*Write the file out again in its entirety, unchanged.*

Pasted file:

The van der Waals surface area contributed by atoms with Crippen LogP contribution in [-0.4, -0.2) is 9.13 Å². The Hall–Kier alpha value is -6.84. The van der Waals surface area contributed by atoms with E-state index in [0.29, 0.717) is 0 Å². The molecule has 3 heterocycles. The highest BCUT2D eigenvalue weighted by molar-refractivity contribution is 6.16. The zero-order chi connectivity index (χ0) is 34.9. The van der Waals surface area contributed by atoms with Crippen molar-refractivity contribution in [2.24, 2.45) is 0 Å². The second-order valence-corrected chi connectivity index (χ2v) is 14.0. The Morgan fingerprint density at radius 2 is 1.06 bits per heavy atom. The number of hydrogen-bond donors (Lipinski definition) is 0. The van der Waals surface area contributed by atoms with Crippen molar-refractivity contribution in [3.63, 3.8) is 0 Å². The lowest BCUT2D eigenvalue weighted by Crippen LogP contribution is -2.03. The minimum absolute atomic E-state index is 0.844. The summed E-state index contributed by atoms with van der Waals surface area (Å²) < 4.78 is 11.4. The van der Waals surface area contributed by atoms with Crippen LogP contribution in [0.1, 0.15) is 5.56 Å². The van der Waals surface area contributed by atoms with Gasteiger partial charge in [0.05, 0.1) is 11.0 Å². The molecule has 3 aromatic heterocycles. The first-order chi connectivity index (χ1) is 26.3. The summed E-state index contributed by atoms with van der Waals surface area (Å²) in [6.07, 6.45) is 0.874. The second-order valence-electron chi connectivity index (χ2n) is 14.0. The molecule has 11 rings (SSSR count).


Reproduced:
The van der Waals surface area contributed by atoms with Crippen LogP contribution in [-0.4, -0.2) is 9.13 Å². The Hall–Kier alpha value is -6.84. The van der Waals surface area contributed by atoms with E-state index in [0.29, 0.717) is 0 Å². The molecule has 3 heterocycles. The highest BCUT2D eigenvalue weighted by molar-refractivity contribution is 6.16. The zero-order chi connectivity index (χ0) is 34.9. The van der Waals surface area contributed by atoms with Crippen molar-refractivity contribution in [2.24, 2.45) is 0 Å². The second-order valence-corrected chi connectivity index (χ2v) is 14.0. The Morgan fingerprint density at radius 2 is 1.06 bits per heavy atom. The number of hydrogen-bond donors (Lipinski definition) is 0. The van der Waals surface area contributed by atoms with Crippen molar-refractivity contribution in [3.63, 3.8) is 0 Å². The lowest BCUT2D eigenvalue weighted by Crippen LogP contribution is -2.03. The minimum absolute atomic E-state index is 0.844. The summed E-state index contributed by atoms with van der Waals surface area (Å²) < 4.78 is 11.4. The van der Waals surface area contributed by atoms with Crippen LogP contribution in [0.1, 0.15) is 5.56 Å². The van der Waals surface area contributed by atoms with Gasteiger partial charge in [0.05, 0.1) is 11.0 Å². The molecule has 3 aromatic heterocycles. The first-order chi connectivity index (χ1) is 26.3. The summed E-state index contributed by atoms with van der Waals surface area (Å²) in [6.07, 6.45) is 0.874. The second-order valence-electron chi connectivity index (χ2n) is 14.0. The molecule has 11 rings (SSSR count).